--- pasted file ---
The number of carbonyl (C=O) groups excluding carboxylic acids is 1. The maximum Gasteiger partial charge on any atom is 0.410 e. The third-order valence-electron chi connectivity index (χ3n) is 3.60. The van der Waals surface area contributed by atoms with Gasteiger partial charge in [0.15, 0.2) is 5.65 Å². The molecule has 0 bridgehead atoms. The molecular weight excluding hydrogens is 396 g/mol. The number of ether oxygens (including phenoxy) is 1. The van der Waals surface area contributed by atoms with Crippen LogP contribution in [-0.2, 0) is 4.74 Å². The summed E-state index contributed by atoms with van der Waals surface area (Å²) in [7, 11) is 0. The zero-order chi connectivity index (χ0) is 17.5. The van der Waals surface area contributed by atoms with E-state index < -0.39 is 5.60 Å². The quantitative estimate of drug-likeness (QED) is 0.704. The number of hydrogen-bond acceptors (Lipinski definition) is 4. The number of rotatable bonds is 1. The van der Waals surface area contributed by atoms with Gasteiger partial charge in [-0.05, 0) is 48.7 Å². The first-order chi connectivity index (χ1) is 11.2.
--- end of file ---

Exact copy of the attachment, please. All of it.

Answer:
The number of carbonyl (C=O) groups excluding carboxylic acids is 1. The maximum Gasteiger partial charge on any atom is 0.410 e. The third-order valence-electron chi connectivity index (χ3n) is 3.60. The van der Waals surface area contributed by atoms with Gasteiger partial charge in [0.15, 0.2) is 5.65 Å². The molecule has 0 bridgehead atoms. The molecular weight excluding hydrogens is 396 g/mol. The number of ether oxygens (including phenoxy) is 1. The van der Waals surface area contributed by atoms with Crippen LogP contribution in [-0.2, 0) is 4.74 Å². The summed E-state index contributed by atoms with van der Waals surface area (Å²) in [7, 11) is 0. The zero-order chi connectivity index (χ0) is 17.5. The van der Waals surface area contributed by atoms with E-state index < -0.39 is 5.60 Å². The quantitative estimate of drug-likeness (QED) is 0.704. The number of hydrogen-bond acceptors (Lipinski definition) is 4. The number of rotatable bonds is 1. The van der Waals surface area contributed by atoms with Gasteiger partial charge in [-0.05, 0) is 48.7 Å². The first-order chi connectivity index (χ1) is 11.2.